Georgia State Researchers Receive $3.5 Million Grant To Design Writing Curriculum, Resources for Adult Secondary Education Learners, Practitioners
September 16, 2021
Georgia State University Professor Cynthia Puranik and Distinguished University Professor Daphne Greenberg have received a five-year, $3.5 million grant from the U.S. Department of Education’s Institute of Education Sciences to support teachers and students in adult secondary education.
Iris Feinberg, research assistant professor in the Department of Learning Sciences and associate director of the College of Education & Human Development’s Adult Literacy Research Center, published an article in Perspectives in Adult Education on building a culture of health literacy in the midst of a global pandemic.
Associate Professor Thomas Crisp co-edited a new book that will serve as a resource for scholars of children’s literature, librarians, media specialists, teachers and teacher educators who are interested in incorporating authentic nonfiction literature into their work.
College of Education & Human Development doctoral students Glenda Chisholm, Caleb Collier, Claudia Hagan, Laura Peña-Telfer and Ethan Trinh have been chosen for the Center for Equity and Justice in Teacher Education’s inaugural research initiation grant program.
Assistant Professor Jessica Scott co-authored a book offering research and guidelines for faculty in university-level deaf education programs, examining teacher preparation for the deaf community at a time when more researchers are studying how various communication approaches impact students’ language and literacy learning.
Jennifer Esposito, chair of the College of Education & Human Development’s Department of Educational Policy Studies, co-authored a new book to help students understand how to incorporate intersectionality into qualitative research.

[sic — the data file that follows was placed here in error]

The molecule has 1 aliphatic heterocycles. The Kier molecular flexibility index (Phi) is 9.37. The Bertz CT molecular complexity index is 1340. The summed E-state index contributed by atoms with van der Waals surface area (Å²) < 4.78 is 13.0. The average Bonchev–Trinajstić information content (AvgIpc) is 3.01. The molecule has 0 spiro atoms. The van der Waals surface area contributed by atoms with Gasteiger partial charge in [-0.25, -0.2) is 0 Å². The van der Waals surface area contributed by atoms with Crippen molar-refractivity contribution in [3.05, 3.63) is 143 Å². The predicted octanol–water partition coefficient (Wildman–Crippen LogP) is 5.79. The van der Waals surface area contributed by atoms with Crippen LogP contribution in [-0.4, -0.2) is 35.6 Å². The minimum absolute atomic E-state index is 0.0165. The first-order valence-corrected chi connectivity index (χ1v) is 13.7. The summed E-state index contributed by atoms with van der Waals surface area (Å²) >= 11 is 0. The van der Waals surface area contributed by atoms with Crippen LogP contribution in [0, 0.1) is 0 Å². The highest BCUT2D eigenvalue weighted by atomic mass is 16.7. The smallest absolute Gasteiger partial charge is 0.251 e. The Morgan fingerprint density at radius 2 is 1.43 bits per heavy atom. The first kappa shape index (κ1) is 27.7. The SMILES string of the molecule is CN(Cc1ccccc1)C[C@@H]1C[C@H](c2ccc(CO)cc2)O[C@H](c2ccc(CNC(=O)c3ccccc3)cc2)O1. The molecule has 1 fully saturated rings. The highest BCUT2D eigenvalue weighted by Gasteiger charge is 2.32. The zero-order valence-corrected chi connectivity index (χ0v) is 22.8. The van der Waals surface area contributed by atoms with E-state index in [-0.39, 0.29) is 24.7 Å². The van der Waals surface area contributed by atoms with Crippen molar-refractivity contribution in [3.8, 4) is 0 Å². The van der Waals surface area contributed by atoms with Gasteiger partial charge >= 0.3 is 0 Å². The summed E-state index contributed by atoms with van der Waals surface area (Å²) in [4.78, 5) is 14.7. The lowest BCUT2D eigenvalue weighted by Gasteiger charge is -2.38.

College of Education & Human Development Associate Professor Andy Roach and Emily Graybill, director of Georgia State University’s Center for Leadership in Disability, are co-principal investigators on a new five-year, $4 million grant from the U.S. Department of Education’s Institute of Education Sciences to study a professional development program for special education teachers.
During the first week of classes for the 2021-2022 academic year, the College of Education & Human Development hosted welcome back events for students, faculty and staff in the college’s first floor lobby.
College of Education & Human Development Assistant Professor Min Kyu Kim and College of Arts and Sciences Associate Professor Daniel Takabi received a three-year, $399,681 grant from the National Science Foundation for an interdisciplinary project on artificial intelligence and privacy.
The College of Education & Human Development welcomes 11 new full-time faculty for the 2021-2022 academic year – faculty whose research, teaching and service make significant contributions to the college and its students.
CEHD alumnus LaTonya Brown (B.S.E. ’95, M.Ed. ’98) launched a nonprofit organization this year to connect at-risk youth ages 10-24 with the resources they need to be successful academically and professionally.
Developed by Georgia State’s School of Public Health and Adult Literacy Research Center at the College of Education & Human Development, the toolkit contains videos and brochures on diabetes, high blood pressure, high cholesterol and healthy eating published in 13 languages.
Funded with grants from JPMorgan Chase, the CINEMA Program operated by Georgia State’s Alonzo A. Crim Center for Urban Educational Excellence is building the next generation of Atlanta’s film, television and digital arts workforce.
Doctoral students Brandon Attell, Lauren Coleman, Adrianne Robertson and Carina Windom were invited to participate in the inaugural Gates Notes Deep Dive, a new virtual discussion series with The Bill & Melinda Gates Foundation.
A beloved fixture of the Georgia State Child Development Program for four decades, Danny Darby helped shape its reputation, has taught countless students and teachers, and even welcomed the children of former students to its classrooms.